The nameless Book Group

My book group met yesterday. We are a pretty new group, this is only our fifth discussion. It all began when I and two friends promised ourselves we would start a book group once all three had retired. This past summer the last one went over the wall and by fall we got together and decided who we wanted to invite to join us in this endeavor. Two great women agreed and now we are five. Somebody asked us recently what our group was called. Huh? We didn’t know we needed a name. We started reading in January but not until yesterday’s meeting did we finally find a book that spoke to all of us and generated really meaningful discussion.

That book was Driftless by David Rhodes.

Driftless

The title refers to an area in  southwestern Wisconsin whose rugged terrain is different from the rest of the state because the Pleistocene glaciers did not move through there. The term “driftless” refers to the lack of glacial drift (silt, clay, sand, gravel, boulders ), the material left behind by retreating glaciers. The story takes place in the small fictional town of Words, Wisconsin, and if you know anything about small town dynamics and the people who live there, Words will be very familiar. The book begins with July Montgomery, a drifter who arrived in town 20 years ago and has since made a home for himself.  The author then expertly brings us into the lives of the others who live here: Winnie, the preacher, Violet and her invalid sister Olivia, Grahm and Cora whose marriage and livelihood face dangerous challenges, Jacob, mourning his wife, Rusty and Maxine’s interesting relationship, and Gail the musician, to name just a few.  But its July’s life and how it intertwines with the lives of all the people that is central to the novel.

For me the book started slow but once I got into it, these people became my neighbors who I felt close to and cared about. Even though it is set in Wisconsin you could put this town in any farming community. The scene where Grahm’s children are lost in a blizzard will make any parent’s stomach clench. Jacob’s surprising encounter with Gail is just priceless. Have I gotten you curious yet?The end of the book came too soon; however it was a strong ending, funny and sad, but good.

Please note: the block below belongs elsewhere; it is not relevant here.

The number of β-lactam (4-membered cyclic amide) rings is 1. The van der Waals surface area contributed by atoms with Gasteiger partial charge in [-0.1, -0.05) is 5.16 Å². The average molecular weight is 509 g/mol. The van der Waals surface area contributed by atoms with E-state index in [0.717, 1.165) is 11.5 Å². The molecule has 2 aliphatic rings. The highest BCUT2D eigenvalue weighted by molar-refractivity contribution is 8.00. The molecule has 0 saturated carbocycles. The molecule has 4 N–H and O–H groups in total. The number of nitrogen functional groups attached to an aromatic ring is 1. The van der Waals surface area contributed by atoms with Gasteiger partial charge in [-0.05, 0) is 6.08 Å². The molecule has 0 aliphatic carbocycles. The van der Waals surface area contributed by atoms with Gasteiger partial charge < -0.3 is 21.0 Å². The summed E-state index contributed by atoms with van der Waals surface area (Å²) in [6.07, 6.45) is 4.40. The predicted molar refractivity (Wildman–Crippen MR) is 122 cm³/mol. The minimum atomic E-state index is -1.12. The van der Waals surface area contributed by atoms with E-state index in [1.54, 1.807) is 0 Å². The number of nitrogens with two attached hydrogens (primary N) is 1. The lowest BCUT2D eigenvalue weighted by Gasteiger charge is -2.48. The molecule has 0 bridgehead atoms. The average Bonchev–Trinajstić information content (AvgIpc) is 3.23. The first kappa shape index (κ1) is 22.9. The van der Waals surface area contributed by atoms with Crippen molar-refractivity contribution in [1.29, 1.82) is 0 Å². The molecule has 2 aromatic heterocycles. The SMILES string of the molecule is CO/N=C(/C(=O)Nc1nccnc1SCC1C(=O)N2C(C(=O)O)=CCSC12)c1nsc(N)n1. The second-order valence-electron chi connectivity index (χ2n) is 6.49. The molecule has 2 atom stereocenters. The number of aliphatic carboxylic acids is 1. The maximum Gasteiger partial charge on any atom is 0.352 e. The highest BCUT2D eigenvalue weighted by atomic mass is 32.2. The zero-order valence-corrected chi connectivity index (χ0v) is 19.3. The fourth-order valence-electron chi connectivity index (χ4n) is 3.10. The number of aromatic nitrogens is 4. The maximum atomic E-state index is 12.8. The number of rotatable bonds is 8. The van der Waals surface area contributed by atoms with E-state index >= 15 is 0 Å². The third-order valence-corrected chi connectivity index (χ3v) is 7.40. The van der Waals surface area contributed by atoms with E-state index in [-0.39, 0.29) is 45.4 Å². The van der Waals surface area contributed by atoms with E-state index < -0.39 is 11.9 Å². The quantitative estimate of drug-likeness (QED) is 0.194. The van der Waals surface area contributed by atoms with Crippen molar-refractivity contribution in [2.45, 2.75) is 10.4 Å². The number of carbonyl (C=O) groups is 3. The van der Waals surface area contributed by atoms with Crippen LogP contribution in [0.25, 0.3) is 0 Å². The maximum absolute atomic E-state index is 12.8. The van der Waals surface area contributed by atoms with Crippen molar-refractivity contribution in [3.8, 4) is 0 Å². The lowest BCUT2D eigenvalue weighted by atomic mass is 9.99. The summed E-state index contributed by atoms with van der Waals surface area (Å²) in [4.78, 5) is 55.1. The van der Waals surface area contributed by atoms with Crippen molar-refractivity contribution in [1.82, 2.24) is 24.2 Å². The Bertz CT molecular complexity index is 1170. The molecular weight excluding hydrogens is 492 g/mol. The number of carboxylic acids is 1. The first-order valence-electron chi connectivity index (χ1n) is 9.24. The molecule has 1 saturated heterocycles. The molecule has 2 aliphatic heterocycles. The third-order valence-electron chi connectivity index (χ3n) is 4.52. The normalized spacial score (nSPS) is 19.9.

With our previous books we have had some interesting discussion but then we’ve gotten distracted by personal talk that has nothing to do with the book. This time, even if another topic would come up, inevitably someone would relate it to the book and we were back inside. After two hours of discussion, I can tell you the nameless book group highly recommends, Driftless.

On another note, four of our members live in the Green Bay area while the fifth resides about 45 minutes away in the Appleton area. This month, to be fair, we decided to hold our meeting closer to her home. She suggested the Atlas Coffee Mill & Cafe which is located on the Fox River. It was a wonderful place. Quiet enough that we could talk, but roomy enough that our conversation wouldn’t bother other customers. The view of the river was fabulous since the cafe is right by one of the dams. Snow melt has turned the water into rushing foam.

Fox River Dam

Foaming water

And since our discussion took us right up to lunch time, four of us relocated to Carmella’s: an Italian Bistro. Strawberry Rhubarb Bread pudding anyone?

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4 thoughts on “The nameless Book Group

  1. I thank you so much for this review because you 1) piqued my interest but 2) didn’t reveal too much 🙂 Thank you!!

    And Strawberry Rhubarb pudding? Lord have mercy.

    🙂 MJ

  2. Our Book Club is called “The Succulent Bookworms”, Jeanne. We meet about every six weeks, drink a lot of red wine, eat our faces off, and occasionally, we talk about the book!

    Your book sounds interesting…

    Wendy

    • I would strongly recommend Driftless. If you do it have one of your members do some background on the author but only after she has read it. Knowing about his life adds to the discussion.

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